Interactions between Phaedrotoma scabriventris Nixon (Hymenoptera: Braconidae) and Diglyphus isaea Walker (Hymenoptera: Eulophidae), parasitoids of Liriomyza huidobrensis (Blanchard) (Diptera: Agromyzidae)
Van den Berg, J.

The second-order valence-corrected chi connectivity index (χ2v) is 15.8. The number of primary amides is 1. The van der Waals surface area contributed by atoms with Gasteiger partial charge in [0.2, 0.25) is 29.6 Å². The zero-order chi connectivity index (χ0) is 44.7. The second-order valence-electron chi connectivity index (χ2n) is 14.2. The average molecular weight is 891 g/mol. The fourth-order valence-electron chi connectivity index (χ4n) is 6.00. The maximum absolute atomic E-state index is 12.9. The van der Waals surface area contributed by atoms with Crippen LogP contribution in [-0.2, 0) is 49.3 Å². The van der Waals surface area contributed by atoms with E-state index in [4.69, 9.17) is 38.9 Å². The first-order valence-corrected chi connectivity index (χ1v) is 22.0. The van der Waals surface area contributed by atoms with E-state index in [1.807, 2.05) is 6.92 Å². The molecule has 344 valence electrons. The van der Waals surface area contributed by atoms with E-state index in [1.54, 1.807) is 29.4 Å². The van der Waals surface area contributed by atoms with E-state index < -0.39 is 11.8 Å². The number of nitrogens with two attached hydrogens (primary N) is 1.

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Liriomyza leafminer flies represent a serious threat to horticultural production in East Africa. Total field parasitism rates recorded in Kenya are below 5%, with the indigenous ectoparasitoid Diglyphus isaea Walker being one of the key parasitoid species. The International Centre of Insect Physiology and Ecology (icipe), in collaboration with the International Potato Centre (CIP), imported into Kenya the endoparasitoid Phaedrotoma scabriventris Nixon to improve natural control of leafminers. The objective of this study was to investigate the interactions between D. isaea and P. scabriventris when used together for the biological control of Liriomyza species. These interactions were studied under laboratory conditions, using treatments that involved single, simultaneous and sequential releases of the different parasitoid species onto plants infested by L. huidobrensis larvae. While used separately, parasitism rates of D. isaea and P. scabriventris were 30.4 ± 10.9% and 63.6 ± 7.7% respectively. However, when used simultaneously, the total parasitism rate increased to 77.0 ± 5.3%. Although P. scabriventris had no effect on D. isaea, the presence of D. isaea reduced the specific parasitism rate of P. scabriventris. In addition, both parasitoids induced leafminer mortality through larval-feeding and stinging. However, feeding and stinging mortality induced by D. isaea (41.9 ± 9.1%) was significantly higher compared to P. scabriventris (11.9 ± 8.7). Similarly, pupal mortality due to feeding and stinging activity was 49.1 ± 6.5% and 21.6 ± 1.9% when exposed to D. isaea and P. scabriventris respectively. The implication for simultaneous use of both parasitoids in East Africa is discussed